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The Vilified Glitterati

This year's Golden Globes had as many political undertones as it did bad jokes.

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[Editor's note: These thoughts are entirely my own—read at your own risk]

Unless you've been sleeping under a rock, you've at the very least caught wind of Meryl Streep's speech at last night's Golden Globes. After accepting the prestigious Cecil B. Demille Award, Streep managed to call out Donald J. Trump with all the class expected of her and to fill the room with hope, slamming the president-elect without so much as saying his name àla Michelle Obama. The speech rallied around the Hollywood Foreign Press, and a powerful message of unity:

"You and all of us in this room really belong to the most vilified segments in American society right now. Think about it: Hollywood, foreigners and the press. But who are we, and what is Hollywood anyway? It's just a bunch of people from other places."

Combine this with her later call for journalists to protect the truth, and every single news outlet is covering her more than they normally would have. It's a good thing for a celebrity in a position of visibility and power to use their platform to say something; this is what made Beyoncé's Lemonade and its call to action regarding police brutality against black people so poignant. Streep's use of both her privilege and position to call out these disparities in and out of the industry is indeed important, but it raises an interesting question: why did it take a white woman to get Hollywood and the Hollywood Foreign Press—and the press, in general—to listen?

The resonance of Streep's speech, and the accompanying reaction from Trump, ironically clouded the very achievements she was attempting to highlight. The same night, Tracee Ellis-Ross won for Best Actress in a TV series for Black-ish, the first African-American woman to do so. Donald Glover—better known as Childish Gambino—won twice for his fledgling comedy series Atlanta. Viola Davis, who introduced Streep, took home Best Supporting Actress for Fences. Moonlight, perhaps the most visible queer PoC story in cinema yet, won for Best Drama Motion Picture. We need to talk about these things, we need to highlight these achievements.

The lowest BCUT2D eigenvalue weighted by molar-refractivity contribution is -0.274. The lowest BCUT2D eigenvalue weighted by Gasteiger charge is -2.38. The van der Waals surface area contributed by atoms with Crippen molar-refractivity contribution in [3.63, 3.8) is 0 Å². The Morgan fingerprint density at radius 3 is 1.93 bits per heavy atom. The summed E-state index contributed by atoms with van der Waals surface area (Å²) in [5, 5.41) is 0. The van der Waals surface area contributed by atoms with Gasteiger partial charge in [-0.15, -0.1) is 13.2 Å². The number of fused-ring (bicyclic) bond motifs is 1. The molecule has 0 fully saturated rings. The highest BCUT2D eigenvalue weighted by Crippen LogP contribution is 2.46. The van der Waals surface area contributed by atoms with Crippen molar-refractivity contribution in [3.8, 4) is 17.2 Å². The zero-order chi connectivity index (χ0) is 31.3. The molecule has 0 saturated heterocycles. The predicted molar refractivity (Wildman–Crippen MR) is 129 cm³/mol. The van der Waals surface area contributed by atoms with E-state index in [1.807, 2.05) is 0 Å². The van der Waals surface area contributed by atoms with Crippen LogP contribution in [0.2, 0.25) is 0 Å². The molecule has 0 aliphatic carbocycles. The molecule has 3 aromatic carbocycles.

Instead, the press bombarded the public with articles about Streep's speech, critiques (albeit valid ones) of Tom Hiddleston's self-aggrandizing speech about Sudan, and a stupid mistake conflating Hidden Figures with Fences that was so much more than just mixing up names.

Glossing over the achievements Streep tried to emphasize with her speech by further emphasizing it is hypocrisy on the part of the entertainment community and the media. In our increasingly weaponized world, this truth only resonates further. As the world begins to look outside of the narratives that have been promulgated for so long, and giving outsiders their day in the sun, we need to rally around those outsiders, and give credit where it's due. Streep made another excellent point during her speech regarding the press:

We need the principled press to hold power to account...So I only ask the famously well-heeled Hollywood Foreign Press and all of us in our community to join me in supporting the Committee to Protect Journalists, because we're gonna need them going forward, and they'll need us to safeguard the truth.

We're entering an era where the outsiders voice is finally becoming important, both in and outside the glittering bastion of Hollywood. If we're to do that justice as arts journalists, we need to rally around and highlight those voices instead of the allies that, while well-intentioned, have always had the platform.